/  ALTA Members   /  ALTA Board Member Profile | Dominic Woolrych, Founder and CEO, LawPath

ALTA Board Member Profile | Dominic Woolrych, Founder and CEO, LawPath

Who is Dominic Woolrych & What is LawPath?

I am a lawyer – I call myself a recovering lawyer – like a lot of the ALTA tribe. You know, you spend some time in the legal industry and you’re very thankful for that. But whilst you’re there, you see a lot of the inefficiencies and a lot of the areas you can improve. And those lawyers with a little bit of entrepreneurial flair seem to be the ones starting companies these days that try and fix a few of those inefficiencies. 

And so I started my career at Minter Ellison. I really loved that job. I then started an online training company to train Uber drivers. I got the start-up itch and then I said, can I combine start-ups and law together, and that’s how LawPath eventuated.

LawPath is an online legal platform for small businesses. So our real goal is to be a one-stop-shop for any small business, usually zero to twenty employees. If they need to sort some kind of legal issue or complete some kind of legal task, we want to be a place they go to for that. We’re five years old now – so interestingly, we’re one of the oldest legal tech companies in ALTA. I think that just goes to show you how quickly the Australian legal tech scene is growing here in Australia. 

We started with automating documents which a lot of legal tech revolves around; process automation and that type of thing. Then we moved and kind of continued with the document automation, but we also run a marketplace of lawyers, where you can hire lawyers. And then we’ve also got another side of the business that helps incorporate entities – setting up companies and businesses. So we put all that together and you have the ability to complete DIY tasks online, you have the ability to hire lawyers online, and, you know, you have the ability to set up companies online. And so, that’s kind of LawPath in a nutshell.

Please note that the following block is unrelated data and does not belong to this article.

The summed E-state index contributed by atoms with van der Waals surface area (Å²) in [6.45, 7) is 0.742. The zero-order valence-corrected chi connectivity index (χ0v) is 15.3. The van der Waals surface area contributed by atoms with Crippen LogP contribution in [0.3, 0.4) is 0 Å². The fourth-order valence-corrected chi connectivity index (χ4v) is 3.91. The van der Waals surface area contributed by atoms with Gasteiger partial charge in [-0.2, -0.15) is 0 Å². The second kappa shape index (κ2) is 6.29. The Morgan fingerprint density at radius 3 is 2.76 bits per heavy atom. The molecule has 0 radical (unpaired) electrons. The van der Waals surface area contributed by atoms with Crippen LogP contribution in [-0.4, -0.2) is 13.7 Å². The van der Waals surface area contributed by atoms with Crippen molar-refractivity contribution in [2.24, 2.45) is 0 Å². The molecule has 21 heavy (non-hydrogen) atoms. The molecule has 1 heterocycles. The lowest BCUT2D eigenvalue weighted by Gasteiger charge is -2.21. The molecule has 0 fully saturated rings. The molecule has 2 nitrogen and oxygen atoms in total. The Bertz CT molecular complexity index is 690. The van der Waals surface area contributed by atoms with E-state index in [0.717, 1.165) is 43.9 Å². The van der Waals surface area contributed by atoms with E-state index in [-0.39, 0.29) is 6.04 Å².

And we’re growing pretty quickly, we have about 150,000 free users, we have about 10,000 subscribers and they pay a manual or monthly fee to access our platform. You know, I was basically giving that same explanation to a room of senior lawyers the other day, and I could see the disagreement and confusion on their faces. A common response from these lawyers is “you can’t completely automate your legal documents, you always need a lawyer.”

I actually 100% agree with them. When it comes to complex agreements, it should definitely be done by a solicitor. But there are hundreds of thousands of documents every year that either don’t need to be fully completed by a solicitor, or don’t need to be touched by a solicitor at all. An example is a simple non-disclosure agreement, the reality is most of the time a sophisticated client, or someone with a little bit of commercial acumen, can complete that document themselves.

What is ALTA? Who is ALTA for? And why should these people care?

ALTA is an association, or a group of Australian legal tech founders and participants that really want to get together and use our strength in numbers to project Australian legal tech out into the rest of the world. And you know, I’m going to blabber a little bit here, but you know one of the things around ALTA is, a lot of the time the word association can be kind of like this stuffy word where there’s mainly procedures and boring stuff going on, but you know it couldn’t be further from the truth with ALTA. 

I mean, really what it is, is just a network of people that you can lean on and chat to and get support from if you’re in a legal tech business or a New Law business, because you’ve got to remember we’re still only two percent of the legal industry. We’re still such a small percentage, but we’re growing really quickly, and so it’s a network that you can be amongst and use to get your business up and running.